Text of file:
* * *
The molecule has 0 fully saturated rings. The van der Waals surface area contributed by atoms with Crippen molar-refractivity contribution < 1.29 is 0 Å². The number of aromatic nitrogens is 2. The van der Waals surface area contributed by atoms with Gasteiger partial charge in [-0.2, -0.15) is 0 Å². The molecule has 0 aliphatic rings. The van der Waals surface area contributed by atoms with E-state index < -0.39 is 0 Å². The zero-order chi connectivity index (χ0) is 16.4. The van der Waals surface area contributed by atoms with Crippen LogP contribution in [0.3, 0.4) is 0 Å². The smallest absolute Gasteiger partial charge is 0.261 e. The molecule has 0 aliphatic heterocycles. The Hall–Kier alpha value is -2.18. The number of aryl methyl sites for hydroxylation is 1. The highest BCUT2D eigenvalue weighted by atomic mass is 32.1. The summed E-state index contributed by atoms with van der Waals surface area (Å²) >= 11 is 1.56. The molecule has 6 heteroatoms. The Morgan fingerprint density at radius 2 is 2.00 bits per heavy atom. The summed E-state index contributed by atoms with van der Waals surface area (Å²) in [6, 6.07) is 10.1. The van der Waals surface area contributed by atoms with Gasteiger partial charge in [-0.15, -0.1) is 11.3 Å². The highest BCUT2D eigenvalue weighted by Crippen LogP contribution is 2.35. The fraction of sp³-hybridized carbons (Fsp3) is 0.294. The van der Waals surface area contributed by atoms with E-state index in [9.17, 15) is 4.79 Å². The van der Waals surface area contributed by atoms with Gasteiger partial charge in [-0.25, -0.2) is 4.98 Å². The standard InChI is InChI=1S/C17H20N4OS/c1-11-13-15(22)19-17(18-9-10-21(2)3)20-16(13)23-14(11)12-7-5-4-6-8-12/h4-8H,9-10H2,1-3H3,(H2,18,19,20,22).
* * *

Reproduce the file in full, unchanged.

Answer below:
The molecule has 0 fully saturated rings. The van der Waals surface area contributed by atoms with Crippen molar-refractivity contribution < 1.29 is 0 Å². The number of aromatic nitrogens is 2. The van der Waals surface area contributed by atoms with Gasteiger partial charge in [-0.2, -0.15) is 0 Å². The molecule has 0 aliphatic rings. The van der Waals surface area contributed by atoms with E-state index < -0.39 is 0 Å². The zero-order chi connectivity index (χ0) is 16.4. The van der Waals surface area contributed by atoms with Crippen LogP contribution in [0.3, 0.4) is 0 Å². The smallest absolute Gasteiger partial charge is 0.261 e. The molecule has 0 aliphatic heterocycles. The Hall–Kier alpha value is -2.18. The number of aryl methyl sites for hydroxylation is 1. The highest BCUT2D eigenvalue weighted by atomic mass is 32.1. The summed E-state index contributed by atoms with van der Waals surface area (Å²) >= 11 is 1.56. The molecule has 6 heteroatoms. The Morgan fingerprint density at radius 2 is 2.00 bits per heavy atom. The summed E-state index contributed by atoms with van der Waals surface area (Å²) in [6, 6.07) is 10.1. The van der Waals surface area contributed by atoms with Gasteiger partial charge in [-0.15, -0.1) is 11.3 Å². The highest BCUT2D eigenvalue weighted by Crippen LogP contribution is 2.35. The fraction of sp³-hybridized carbons (Fsp3) is 0.294. The van der Waals surface area contributed by atoms with E-state index in [9.17, 15) is 4.79 Å². The van der Waals surface area contributed by atoms with Gasteiger partial charge in [-0.25, -0.2) is 4.98 Å². The standard InChI is InChI=1S/C17H20N4OS/c1-11-13-15(22)19-17(18-9-10-21(2)3)20-16(13)23-14(11)12-7-5-4-6-8-12/h4-8H,9-10H2,1-3H3,(H2,18,19,20,22).